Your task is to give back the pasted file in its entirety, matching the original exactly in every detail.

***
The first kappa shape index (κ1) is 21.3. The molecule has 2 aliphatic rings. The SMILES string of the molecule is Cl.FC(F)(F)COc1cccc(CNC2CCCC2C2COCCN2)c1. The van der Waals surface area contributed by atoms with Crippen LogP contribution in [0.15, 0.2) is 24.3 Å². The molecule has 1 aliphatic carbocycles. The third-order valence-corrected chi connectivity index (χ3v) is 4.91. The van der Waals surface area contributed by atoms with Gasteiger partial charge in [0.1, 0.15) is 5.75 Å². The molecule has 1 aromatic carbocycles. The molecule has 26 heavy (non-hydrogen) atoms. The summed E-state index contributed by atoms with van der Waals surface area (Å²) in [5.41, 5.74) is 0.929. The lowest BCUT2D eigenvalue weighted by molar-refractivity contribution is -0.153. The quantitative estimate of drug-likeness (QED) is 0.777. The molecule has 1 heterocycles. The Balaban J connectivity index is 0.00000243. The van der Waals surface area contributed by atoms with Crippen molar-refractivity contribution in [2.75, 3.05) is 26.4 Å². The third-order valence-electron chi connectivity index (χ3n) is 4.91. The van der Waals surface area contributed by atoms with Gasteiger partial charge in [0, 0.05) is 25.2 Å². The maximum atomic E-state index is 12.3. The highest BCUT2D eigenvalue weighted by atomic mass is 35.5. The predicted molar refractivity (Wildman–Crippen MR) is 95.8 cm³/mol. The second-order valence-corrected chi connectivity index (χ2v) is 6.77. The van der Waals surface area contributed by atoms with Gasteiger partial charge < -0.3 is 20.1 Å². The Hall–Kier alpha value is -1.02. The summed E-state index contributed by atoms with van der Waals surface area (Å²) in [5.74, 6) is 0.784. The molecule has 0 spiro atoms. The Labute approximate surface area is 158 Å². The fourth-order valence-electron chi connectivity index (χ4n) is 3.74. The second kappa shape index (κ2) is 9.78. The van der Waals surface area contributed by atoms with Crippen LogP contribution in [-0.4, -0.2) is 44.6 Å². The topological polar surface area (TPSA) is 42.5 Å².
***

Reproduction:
The first kappa shape index (κ1) is 21.3. The molecule has 2 aliphatic rings. The SMILES string of the molecule is Cl.FC(F)(F)COc1cccc(CNC2CCCC2C2COCCN2)c1. The van der Waals surface area contributed by atoms with Crippen LogP contribution in [0.15, 0.2) is 24.3 Å². The molecule has 1 aliphatic carbocycles. The third-order valence-corrected chi connectivity index (χ3v) is 4.91. The van der Waals surface area contributed by atoms with Gasteiger partial charge in [0.1, 0.15) is 5.75 Å². The molecule has 1 aromatic carbocycles. The molecule has 26 heavy (non-hydrogen) atoms. The summed E-state index contributed by atoms with van der Waals surface area (Å²) in [5.41, 5.74) is 0.929. The lowest BCUT2D eigenvalue weighted by molar-refractivity contribution is -0.153. The quantitative estimate of drug-likeness (QED) is 0.777. The molecule has 1 heterocycles. The Balaban J connectivity index is 0.00000243. The van der Waals surface area contributed by atoms with Crippen molar-refractivity contribution in [2.75, 3.05) is 26.4 Å². The third-order valence-electron chi connectivity index (χ3n) is 4.91. The van der Waals surface area contributed by atoms with Gasteiger partial charge in [0, 0.05) is 25.2 Å². The maximum atomic E-state index is 12.3. The highest BCUT2D eigenvalue weighted by atomic mass is 35.5. The predicted molar refractivity (Wildman–Crippen MR) is 95.8 cm³/mol. The second-order valence-corrected chi connectivity index (χ2v) is 6.77. The van der Waals surface area contributed by atoms with Gasteiger partial charge < -0.3 is 20.1 Å². The Hall–Kier alpha value is -1.02. The summed E-state index contributed by atoms with van der Waals surface area (Å²) in [5.74, 6) is 0.784. The molecule has 0 spiro atoms. The Labute approximate surface area is 158 Å². The fourth-order valence-electron chi connectivity index (χ4n) is 3.74. The second kappa shape index (κ2) is 9.78. The van der Waals surface area contributed by atoms with Crippen LogP contribution in [-0.4, -0.2) is 44.6 Å². The topological polar surface area (TPSA) is 42.5 Å².